UNITED STATES SECURITIES AND EXCHANGE COMMISSION
Securities Exchange Act of 1934
Release No. 47934 / May 28, 2003
File No. 3-11137
SEC INSTITUTES ADMINISTRATIVE PROCEEDINGS AGAINST KEITH G. GREENBERG
BASED ON ENTRY OF INJUNCTION
The Securities and Exchange Commission today instituted an administrative proceeding against Keith G. Greenberg ("Greenberg"), co-founder of U.S. Diagnostic, Inc. ("USDL"), based on the entry of an injunction against him in Securities and Exchange Commission v. Keith Greenberg, et al. ( 00-9109-CIV) (S.D. Fla.). In the Order Instituting Administrative Proceedings and Notice of Hearing Pursuant to Section 15(b) of the Securities Exchange Act of 1934 ("Order"), the Division of Enforcement alleges that on April 4, 2002, the U.S. District Court for the Southern District of Florida entered a final judgment of permanent injunction by default against Greenberg and Coyote Consulting and Financial Services, LLP ("Coyote"), a private Florida company controlled by Greenberg, permanently enjoining Greenberg from violating the antifraud, periodic reporting, and broker dealer registration provisions of the federal securities laws, and permanently enjoining Coyote from violations of the broker dealer registration provisions. The final judgment also barred Greenberg from acting as an officer or director of any public company. The District Court also held Greenberg and Coyote liable for civil penalties and jointly and severally liable for disgorgement. In August 2002, following an evidentiary hearing, U.S. Magistrate Judge Frank J. Lynch, Jr. filed a report recommending that Greenberg and Coyote be held jointly and severally liable for $3,828,000 in disgorgement and $1,987,346 in prejudgment interest, that a maximum third-tier civil penalty of $100,000 be imposed on Greenberg, and that a maximum third-tier civil penalty of $500,000 be imposed on Coyote. U.S. District Judge Hurley adopted the recommending report in its entirety.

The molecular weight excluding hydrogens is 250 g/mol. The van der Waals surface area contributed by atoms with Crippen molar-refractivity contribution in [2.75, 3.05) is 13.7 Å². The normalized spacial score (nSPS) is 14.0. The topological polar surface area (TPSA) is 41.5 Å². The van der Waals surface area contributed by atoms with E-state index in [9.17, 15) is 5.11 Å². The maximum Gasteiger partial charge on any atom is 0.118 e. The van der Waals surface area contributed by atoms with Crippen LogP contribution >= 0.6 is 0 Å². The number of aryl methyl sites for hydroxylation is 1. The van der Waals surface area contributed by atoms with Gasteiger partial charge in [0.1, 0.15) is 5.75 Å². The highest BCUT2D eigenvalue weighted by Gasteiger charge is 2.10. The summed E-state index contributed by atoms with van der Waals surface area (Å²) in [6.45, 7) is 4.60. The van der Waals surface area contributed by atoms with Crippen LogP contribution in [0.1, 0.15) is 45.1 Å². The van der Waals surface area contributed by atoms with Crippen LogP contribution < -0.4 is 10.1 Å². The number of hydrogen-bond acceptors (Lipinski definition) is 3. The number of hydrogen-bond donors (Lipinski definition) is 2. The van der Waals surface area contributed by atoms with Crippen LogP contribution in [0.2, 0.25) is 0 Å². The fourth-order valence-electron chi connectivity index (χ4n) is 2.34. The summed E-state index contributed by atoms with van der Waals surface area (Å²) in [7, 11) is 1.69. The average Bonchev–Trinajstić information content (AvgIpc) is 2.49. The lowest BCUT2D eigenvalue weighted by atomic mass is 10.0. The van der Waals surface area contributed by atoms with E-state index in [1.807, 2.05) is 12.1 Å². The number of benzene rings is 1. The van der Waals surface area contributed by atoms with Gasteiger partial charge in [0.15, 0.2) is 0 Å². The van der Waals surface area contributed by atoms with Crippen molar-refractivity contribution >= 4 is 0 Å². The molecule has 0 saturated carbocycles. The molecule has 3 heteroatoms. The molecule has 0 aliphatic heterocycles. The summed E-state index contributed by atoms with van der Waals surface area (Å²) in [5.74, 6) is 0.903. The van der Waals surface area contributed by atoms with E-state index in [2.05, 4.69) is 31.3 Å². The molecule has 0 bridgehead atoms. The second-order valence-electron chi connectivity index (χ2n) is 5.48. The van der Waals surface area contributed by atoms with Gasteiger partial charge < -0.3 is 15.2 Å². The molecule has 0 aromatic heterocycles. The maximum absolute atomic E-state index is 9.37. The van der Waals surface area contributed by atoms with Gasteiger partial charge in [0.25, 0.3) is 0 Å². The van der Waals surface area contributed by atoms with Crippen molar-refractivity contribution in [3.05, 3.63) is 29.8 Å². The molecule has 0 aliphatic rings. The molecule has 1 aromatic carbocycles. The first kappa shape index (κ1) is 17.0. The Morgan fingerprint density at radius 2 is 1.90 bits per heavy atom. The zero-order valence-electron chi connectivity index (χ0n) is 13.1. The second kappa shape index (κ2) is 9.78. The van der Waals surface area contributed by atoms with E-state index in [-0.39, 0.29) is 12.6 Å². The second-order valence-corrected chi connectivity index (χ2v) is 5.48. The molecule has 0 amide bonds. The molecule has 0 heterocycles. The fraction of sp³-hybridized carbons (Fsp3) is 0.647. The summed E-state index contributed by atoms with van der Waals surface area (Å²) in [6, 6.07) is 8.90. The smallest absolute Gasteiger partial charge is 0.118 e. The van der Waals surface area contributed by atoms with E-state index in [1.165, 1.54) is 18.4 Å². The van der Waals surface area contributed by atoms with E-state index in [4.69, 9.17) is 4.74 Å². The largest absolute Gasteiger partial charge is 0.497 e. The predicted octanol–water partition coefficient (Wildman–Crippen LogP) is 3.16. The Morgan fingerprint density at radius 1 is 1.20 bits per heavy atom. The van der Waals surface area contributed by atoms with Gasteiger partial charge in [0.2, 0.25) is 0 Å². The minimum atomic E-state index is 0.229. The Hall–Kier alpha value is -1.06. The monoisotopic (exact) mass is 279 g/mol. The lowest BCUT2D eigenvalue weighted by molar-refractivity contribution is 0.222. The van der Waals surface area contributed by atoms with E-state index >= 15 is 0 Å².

According to the Order, the Commission filed a civil injunctive action in December 2000 against Greenberg and Coyote, alleging that Greenberg prepared or directed the preparation of numerous public statements by USDL which identified him as an officer of the company, but which fraudulently failed to disclose his criminal conviction and his injunction in previous litigation with the Commission. The Commission's complaint additionally alleged that Coyote, through Greenberg, acted as a broker without registering with the Commission.
A hearing will be scheduled before an administrative law judge to determine whether the allegations contained in the Order are true, to provide Greenberg an opportunity to dispute the allegations, and to determine what sanctions, if any, are in the public interest.